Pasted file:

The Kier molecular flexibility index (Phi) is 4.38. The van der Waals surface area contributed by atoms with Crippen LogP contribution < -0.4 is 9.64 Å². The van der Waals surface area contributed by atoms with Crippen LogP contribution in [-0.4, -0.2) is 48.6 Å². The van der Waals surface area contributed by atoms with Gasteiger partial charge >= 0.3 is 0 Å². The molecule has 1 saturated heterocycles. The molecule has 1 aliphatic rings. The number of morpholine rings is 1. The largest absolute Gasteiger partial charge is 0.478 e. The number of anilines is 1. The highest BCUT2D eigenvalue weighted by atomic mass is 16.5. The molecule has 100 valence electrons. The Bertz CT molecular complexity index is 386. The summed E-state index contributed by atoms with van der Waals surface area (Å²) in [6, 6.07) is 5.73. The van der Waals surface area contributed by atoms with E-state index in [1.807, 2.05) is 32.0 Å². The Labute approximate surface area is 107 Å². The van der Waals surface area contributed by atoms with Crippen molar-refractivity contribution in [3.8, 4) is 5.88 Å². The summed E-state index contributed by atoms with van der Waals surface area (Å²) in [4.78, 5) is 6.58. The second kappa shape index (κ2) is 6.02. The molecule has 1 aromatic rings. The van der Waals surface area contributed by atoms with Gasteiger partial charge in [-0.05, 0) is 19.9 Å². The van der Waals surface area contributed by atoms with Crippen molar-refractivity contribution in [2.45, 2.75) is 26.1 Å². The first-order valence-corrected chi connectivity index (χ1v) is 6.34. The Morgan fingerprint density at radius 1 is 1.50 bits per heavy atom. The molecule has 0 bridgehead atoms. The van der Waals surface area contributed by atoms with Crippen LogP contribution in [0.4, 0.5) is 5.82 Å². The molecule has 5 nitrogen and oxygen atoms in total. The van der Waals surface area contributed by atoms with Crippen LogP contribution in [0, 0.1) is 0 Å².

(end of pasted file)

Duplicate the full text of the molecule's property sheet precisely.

The Kier molecular flexibility index (Phi) is 4.38. The van der Waals surface area contributed by atoms with Crippen LogP contribution < -0.4 is 9.64 Å². The van der Waals surface area contributed by atoms with Crippen LogP contribution in [-0.4, -0.2) is 48.6 Å². The van der Waals surface area contributed by atoms with Gasteiger partial charge >= 0.3 is 0 Å². The molecule has 1 saturated heterocycles. The molecule has 1 aliphatic rings. The number of morpholine rings is 1. The largest absolute Gasteiger partial charge is 0.478 e. The number of anilines is 1. The highest BCUT2D eigenvalue weighted by atomic mass is 16.5. The molecule has 100 valence electrons. The Bertz CT molecular complexity index is 386. The summed E-state index contributed by atoms with van der Waals surface area (Å²) in [6, 6.07) is 5.73. The van der Waals surface area contributed by atoms with E-state index in [1.807, 2.05) is 32.0 Å². The Labute approximate surface area is 107 Å². The van der Waals surface area contributed by atoms with Crippen molar-refractivity contribution in [3.8, 4) is 5.88 Å². The summed E-state index contributed by atoms with van der Waals surface area (Å²) in [4.78, 5) is 6.58. The second kappa shape index (κ2) is 6.02. The molecule has 1 aromatic rings. The van der Waals surface area contributed by atoms with Gasteiger partial charge in [-0.05, 0) is 19.9 Å². The van der Waals surface area contributed by atoms with Crippen molar-refractivity contribution in [2.45, 2.75) is 26.1 Å². The first-order valence-corrected chi connectivity index (χ1v) is 6.34. The Morgan fingerprint density at radius 1 is 1.50 bits per heavy atom. The molecule has 0 bridgehead atoms. The van der Waals surface area contributed by atoms with Crippen LogP contribution in [0.4, 0.5) is 5.82 Å². The molecule has 5 nitrogen and oxygen atoms in total. The van der Waals surface area contributed by atoms with Crippen LogP contribution in [0, 0.1) is 0 Å².